Display callibration 101

Tea

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Does anyone here know much about monitor callibration and colour spaces and associated topics?

Tannin just bought a fancy callibration device and associated software and, typically, expects me to figure out the best way to use it. I've done a little reading up, but have some questions. No doubt I'll have more later on.

For example:

What is the relationship between creating a callibration profile and the various layers of software on a system? There seem to be several categories:

1: Colour management-aware software. (Photoshop, Paintshop Pro, various others.) Just tell it where your monitor calibration file is and say "use this". Easy.

2: Windows. Windows XP is colour management-aware. So, assuming you have told Windows to use a given callibration file, what does this apply to? Just the desktop and the built-in Windows applets? I'm pretty sure it also applies to most of the major Microsoft apps (Word, Powerpoint, etc., not that this is relevant to us as we don't even own them, let alone use them). But not (I think) other, 3rd-party applications.

3: Other applications that do not have a colour engine and are not colour management enabled. My reading seems to indicate that callibrating your display with a profile will have no effect at all on these programs - i.e., that they will simply continue to display the same old colour balance that they did before you callibrated your screen. Seeing as the vast majority of the time Tannin and I use nice, fast, efficient little programs like the peerless PMView for 99% of our photographic work, why did we buy a colorimeter? (Although we note with pleasure that PMView V 4.0 has promised to add this feature and will upgrade to it when it becomes available.)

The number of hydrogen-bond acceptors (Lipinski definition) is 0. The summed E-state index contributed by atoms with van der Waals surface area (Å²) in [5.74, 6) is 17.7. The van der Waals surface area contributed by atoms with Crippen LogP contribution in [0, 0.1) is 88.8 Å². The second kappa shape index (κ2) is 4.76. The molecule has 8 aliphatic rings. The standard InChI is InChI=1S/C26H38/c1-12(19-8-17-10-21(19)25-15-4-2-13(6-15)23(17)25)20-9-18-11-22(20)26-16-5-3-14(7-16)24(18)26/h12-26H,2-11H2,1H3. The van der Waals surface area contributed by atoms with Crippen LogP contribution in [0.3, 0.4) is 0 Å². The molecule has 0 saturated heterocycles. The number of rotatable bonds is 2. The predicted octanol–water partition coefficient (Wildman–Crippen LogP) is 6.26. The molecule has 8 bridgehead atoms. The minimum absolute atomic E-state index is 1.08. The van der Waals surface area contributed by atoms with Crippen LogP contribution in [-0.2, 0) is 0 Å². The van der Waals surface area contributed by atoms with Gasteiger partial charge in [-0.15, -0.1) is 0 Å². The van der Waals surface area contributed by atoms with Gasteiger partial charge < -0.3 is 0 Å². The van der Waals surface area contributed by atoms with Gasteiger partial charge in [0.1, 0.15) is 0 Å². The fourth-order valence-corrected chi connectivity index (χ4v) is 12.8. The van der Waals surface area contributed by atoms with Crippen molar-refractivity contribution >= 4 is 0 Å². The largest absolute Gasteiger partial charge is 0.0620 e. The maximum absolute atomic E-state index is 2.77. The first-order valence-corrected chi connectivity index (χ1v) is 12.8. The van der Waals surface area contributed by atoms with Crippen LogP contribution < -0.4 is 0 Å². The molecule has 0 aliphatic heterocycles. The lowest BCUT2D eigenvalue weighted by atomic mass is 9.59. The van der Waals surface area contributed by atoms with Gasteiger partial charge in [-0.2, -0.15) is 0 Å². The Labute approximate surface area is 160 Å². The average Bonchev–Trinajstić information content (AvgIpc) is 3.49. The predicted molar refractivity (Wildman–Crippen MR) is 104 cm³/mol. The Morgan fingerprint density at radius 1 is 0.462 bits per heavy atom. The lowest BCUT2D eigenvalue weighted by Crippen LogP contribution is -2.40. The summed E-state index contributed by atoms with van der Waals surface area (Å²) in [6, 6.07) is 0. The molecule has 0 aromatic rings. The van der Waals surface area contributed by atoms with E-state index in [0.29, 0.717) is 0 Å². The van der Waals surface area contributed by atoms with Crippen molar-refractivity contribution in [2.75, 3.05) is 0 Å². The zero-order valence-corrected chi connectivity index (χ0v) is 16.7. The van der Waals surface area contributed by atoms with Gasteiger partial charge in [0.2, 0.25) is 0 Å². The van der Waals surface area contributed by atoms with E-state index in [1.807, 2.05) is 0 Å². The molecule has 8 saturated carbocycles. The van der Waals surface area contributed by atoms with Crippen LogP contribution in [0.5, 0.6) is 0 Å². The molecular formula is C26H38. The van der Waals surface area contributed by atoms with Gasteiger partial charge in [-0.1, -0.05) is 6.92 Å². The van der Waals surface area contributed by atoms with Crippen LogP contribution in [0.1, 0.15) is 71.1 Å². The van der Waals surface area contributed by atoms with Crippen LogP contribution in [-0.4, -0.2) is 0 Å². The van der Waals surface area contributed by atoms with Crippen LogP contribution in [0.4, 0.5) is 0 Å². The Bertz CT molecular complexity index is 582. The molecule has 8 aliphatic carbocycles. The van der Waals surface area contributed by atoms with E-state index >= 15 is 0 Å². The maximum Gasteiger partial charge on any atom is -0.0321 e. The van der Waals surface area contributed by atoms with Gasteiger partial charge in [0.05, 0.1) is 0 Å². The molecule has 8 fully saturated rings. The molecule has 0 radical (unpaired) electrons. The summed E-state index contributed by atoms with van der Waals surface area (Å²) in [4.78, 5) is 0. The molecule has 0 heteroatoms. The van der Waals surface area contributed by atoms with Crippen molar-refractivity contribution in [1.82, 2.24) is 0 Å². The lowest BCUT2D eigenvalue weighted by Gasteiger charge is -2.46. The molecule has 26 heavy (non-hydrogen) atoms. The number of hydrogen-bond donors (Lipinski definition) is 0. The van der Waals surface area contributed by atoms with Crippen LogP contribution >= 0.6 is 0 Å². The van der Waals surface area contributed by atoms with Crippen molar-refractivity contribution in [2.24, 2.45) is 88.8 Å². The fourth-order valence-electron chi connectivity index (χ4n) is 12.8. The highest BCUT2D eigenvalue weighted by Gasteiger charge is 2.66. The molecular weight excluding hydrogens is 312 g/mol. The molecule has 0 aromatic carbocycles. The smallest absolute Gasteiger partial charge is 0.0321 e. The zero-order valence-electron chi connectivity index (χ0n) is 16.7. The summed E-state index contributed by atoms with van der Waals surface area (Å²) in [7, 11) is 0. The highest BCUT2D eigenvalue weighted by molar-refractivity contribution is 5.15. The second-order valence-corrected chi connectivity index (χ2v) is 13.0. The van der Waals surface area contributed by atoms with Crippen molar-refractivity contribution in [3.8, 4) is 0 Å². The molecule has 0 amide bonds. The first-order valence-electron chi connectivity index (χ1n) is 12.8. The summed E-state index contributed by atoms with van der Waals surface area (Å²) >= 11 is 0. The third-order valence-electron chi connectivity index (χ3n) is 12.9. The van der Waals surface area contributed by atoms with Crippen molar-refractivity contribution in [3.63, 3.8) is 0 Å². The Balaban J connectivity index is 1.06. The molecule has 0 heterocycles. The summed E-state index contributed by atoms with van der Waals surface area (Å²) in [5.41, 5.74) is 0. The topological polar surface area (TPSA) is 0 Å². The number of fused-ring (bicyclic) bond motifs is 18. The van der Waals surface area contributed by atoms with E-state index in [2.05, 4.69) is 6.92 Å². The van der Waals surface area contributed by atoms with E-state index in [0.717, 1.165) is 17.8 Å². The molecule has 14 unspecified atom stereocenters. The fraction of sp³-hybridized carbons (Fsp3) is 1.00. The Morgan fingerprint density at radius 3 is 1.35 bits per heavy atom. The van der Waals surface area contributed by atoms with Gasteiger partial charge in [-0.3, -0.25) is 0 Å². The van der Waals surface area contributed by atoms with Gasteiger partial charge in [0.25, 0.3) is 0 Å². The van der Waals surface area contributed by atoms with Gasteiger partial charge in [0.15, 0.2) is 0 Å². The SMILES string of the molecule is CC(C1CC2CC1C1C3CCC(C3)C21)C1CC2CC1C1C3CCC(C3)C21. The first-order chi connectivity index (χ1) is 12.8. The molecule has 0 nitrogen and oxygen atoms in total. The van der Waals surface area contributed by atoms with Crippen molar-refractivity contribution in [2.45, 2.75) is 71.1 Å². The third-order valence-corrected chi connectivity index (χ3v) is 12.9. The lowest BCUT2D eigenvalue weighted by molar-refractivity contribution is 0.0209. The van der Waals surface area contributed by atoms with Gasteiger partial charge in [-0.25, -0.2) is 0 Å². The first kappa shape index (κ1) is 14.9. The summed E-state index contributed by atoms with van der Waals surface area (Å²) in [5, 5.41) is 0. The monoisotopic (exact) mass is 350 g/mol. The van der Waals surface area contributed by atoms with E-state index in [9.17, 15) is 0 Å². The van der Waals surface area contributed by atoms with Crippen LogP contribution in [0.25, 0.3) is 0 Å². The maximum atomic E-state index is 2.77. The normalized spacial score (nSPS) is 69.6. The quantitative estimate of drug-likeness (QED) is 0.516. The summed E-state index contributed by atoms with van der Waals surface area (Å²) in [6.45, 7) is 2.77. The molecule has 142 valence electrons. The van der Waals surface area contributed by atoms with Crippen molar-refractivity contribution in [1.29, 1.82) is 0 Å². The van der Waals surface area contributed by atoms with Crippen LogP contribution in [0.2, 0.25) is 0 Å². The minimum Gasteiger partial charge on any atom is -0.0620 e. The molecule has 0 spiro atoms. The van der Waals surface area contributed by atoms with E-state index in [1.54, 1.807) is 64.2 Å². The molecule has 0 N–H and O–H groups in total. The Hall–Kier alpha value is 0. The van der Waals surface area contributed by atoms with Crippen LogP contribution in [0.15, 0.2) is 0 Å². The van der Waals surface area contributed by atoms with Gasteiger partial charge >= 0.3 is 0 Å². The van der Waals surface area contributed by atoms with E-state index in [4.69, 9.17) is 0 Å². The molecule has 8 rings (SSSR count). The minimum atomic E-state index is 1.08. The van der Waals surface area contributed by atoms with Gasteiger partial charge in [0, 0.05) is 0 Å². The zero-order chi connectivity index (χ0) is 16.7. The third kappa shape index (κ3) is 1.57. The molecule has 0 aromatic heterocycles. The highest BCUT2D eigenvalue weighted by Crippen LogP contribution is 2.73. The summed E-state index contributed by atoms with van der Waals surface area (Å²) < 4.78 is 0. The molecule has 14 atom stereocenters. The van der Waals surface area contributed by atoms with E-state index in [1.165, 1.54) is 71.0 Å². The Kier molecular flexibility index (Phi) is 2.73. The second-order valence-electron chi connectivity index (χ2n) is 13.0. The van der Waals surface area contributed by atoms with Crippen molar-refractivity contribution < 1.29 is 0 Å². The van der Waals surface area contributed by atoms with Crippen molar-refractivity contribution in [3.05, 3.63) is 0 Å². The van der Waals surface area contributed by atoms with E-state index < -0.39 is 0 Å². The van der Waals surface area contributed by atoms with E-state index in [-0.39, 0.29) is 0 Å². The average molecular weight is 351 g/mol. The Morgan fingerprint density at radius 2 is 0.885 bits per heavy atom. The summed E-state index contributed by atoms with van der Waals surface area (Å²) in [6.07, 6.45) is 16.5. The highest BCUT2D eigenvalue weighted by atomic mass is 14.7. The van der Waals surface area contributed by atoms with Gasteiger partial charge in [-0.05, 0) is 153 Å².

4: Video driver software. Many video cards, including both the Intel chippie in my laptop and whatever is in my home desktop at present (a Gforce 4MX, I think) have driver software that allows you to load a monitor profile. Does this mean that the colour corrections are thus extended to everything you run on the system? If so, what about colour-aware applications like Photoshop - does that read the colour profile and attemt to correct the output twice?

I can see I have a lot of reading to do.

One thing that doesn't help is that a great deal of the colour management information on the web is focussed almost entirely on producing appropriately coloured prints - which is completely useless to me, as the only two printers we own are both strictly black and white laser jobbies. Even when prople do talk about screens, it's mostly in the context of getting your screen balanced so that you can accurately prepare stuff for printing.